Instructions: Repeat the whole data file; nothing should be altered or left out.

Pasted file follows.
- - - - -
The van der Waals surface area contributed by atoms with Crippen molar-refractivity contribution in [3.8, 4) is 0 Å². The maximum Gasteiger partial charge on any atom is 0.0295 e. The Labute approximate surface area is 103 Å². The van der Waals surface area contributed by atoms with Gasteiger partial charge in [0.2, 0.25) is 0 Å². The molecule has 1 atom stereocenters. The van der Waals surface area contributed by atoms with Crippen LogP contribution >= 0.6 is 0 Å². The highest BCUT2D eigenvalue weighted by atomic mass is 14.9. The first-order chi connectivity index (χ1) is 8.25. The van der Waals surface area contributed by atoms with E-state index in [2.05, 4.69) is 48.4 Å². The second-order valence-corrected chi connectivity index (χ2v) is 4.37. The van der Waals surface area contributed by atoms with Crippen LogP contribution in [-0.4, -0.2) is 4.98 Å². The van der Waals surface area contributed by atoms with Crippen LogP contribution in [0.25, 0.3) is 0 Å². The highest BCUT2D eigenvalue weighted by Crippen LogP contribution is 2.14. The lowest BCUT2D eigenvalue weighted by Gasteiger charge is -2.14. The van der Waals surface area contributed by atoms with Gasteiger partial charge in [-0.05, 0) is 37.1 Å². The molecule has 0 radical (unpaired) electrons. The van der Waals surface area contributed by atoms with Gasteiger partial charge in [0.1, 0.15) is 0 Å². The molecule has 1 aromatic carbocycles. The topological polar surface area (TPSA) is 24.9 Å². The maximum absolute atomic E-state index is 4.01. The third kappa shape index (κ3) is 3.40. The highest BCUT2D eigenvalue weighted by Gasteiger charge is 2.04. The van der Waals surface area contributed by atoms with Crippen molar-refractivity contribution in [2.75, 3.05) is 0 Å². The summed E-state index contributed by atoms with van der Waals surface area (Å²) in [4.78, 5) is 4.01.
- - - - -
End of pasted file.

The van der Waals surface area contributed by atoms with Crippen molar-refractivity contribution in [3.8, 4) is 0 Å². The maximum Gasteiger partial charge on any atom is 0.0295 e. The Labute approximate surface area is 103 Å². The van der Waals surface area contributed by atoms with Gasteiger partial charge in [0.2, 0.25) is 0 Å². The molecule has 1 atom stereocenters. The van der Waals surface area contributed by atoms with Crippen LogP contribution >= 0.6 is 0 Å². The highest BCUT2D eigenvalue weighted by atomic mass is 14.9. The first-order chi connectivity index (χ1) is 8.25. The van der Waals surface area contributed by atoms with E-state index in [2.05, 4.69) is 48.4 Å². The second-order valence-corrected chi connectivity index (χ2v) is 4.37. The van der Waals surface area contributed by atoms with Crippen LogP contribution in [-0.4, -0.2) is 4.98 Å². The van der Waals surface area contributed by atoms with Crippen LogP contribution in [0.25, 0.3) is 0 Å². The highest BCUT2D eigenvalue weighted by Crippen LogP contribution is 2.14. The lowest BCUT2D eigenvalue weighted by Gasteiger charge is -2.14. The van der Waals surface area contributed by atoms with Gasteiger partial charge in [-0.05, 0) is 37.1 Å². The molecule has 0 radical (unpaired) electrons. The van der Waals surface area contributed by atoms with Gasteiger partial charge in [0.1, 0.15) is 0 Å². The molecule has 1 aromatic carbocycles. The topological polar surface area (TPSA) is 24.9 Å². The maximum absolute atomic E-state index is 4.01. The third kappa shape index (κ3) is 3.40. The highest BCUT2D eigenvalue weighted by Gasteiger charge is 2.04. The van der Waals surface area contributed by atoms with Crippen molar-refractivity contribution in [2.75, 3.05) is 0 Å². The summed E-state index contributed by atoms with van der Waals surface area (Å²) in [4.78, 5) is 4.01.